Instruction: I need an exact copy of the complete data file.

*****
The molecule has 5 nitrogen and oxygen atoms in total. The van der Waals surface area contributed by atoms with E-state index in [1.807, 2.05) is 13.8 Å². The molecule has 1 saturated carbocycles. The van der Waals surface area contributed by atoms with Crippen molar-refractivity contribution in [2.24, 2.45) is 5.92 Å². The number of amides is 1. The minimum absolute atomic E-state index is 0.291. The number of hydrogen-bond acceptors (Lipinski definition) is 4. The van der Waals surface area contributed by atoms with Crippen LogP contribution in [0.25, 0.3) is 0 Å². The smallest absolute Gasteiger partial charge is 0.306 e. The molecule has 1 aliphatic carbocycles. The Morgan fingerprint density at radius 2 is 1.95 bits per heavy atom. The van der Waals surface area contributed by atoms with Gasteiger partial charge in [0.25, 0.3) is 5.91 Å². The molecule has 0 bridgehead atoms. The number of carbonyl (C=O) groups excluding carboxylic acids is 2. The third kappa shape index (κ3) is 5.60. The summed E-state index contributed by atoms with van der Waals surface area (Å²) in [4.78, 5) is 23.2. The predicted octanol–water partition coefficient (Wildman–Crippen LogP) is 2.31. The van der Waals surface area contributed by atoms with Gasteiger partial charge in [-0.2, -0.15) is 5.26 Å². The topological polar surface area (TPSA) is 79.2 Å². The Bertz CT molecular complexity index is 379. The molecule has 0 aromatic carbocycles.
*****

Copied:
The molecule has 5 nitrogen and oxygen atoms in total. The van der Waals surface area contributed by atoms with E-state index in [1.807, 2.05) is 13.8 Å². The molecule has 1 saturated carbocycles. The van der Waals surface area contributed by atoms with Crippen molar-refractivity contribution in [2.24, 2.45) is 5.92 Å². The number of amides is 1. The minimum absolute atomic E-state index is 0.291. The number of hydrogen-bond acceptors (Lipinski definition) is 4. The van der Waals surface area contributed by atoms with Crippen LogP contribution in [0.25, 0.3) is 0 Å². The smallest absolute Gasteiger partial charge is 0.306 e. The molecule has 1 aliphatic carbocycles. The Morgan fingerprint density at radius 2 is 1.95 bits per heavy atom. The van der Waals surface area contributed by atoms with Gasteiger partial charge in [0.25, 0.3) is 5.91 Å². The molecule has 0 bridgehead atoms. The number of carbonyl (C=O) groups excluding carboxylic acids is 2. The third kappa shape index (κ3) is 5.60. The summed E-state index contributed by atoms with van der Waals surface area (Å²) in [4.78, 5) is 23.2. The predicted octanol–water partition coefficient (Wildman–Crippen LogP) is 2.31. The van der Waals surface area contributed by atoms with Gasteiger partial charge in [-0.2, -0.15) is 5.26 Å². The topological polar surface area (TPSA) is 79.2 Å². The Bertz CT molecular complexity index is 379. The molecule has 0 aromatic carbocycles.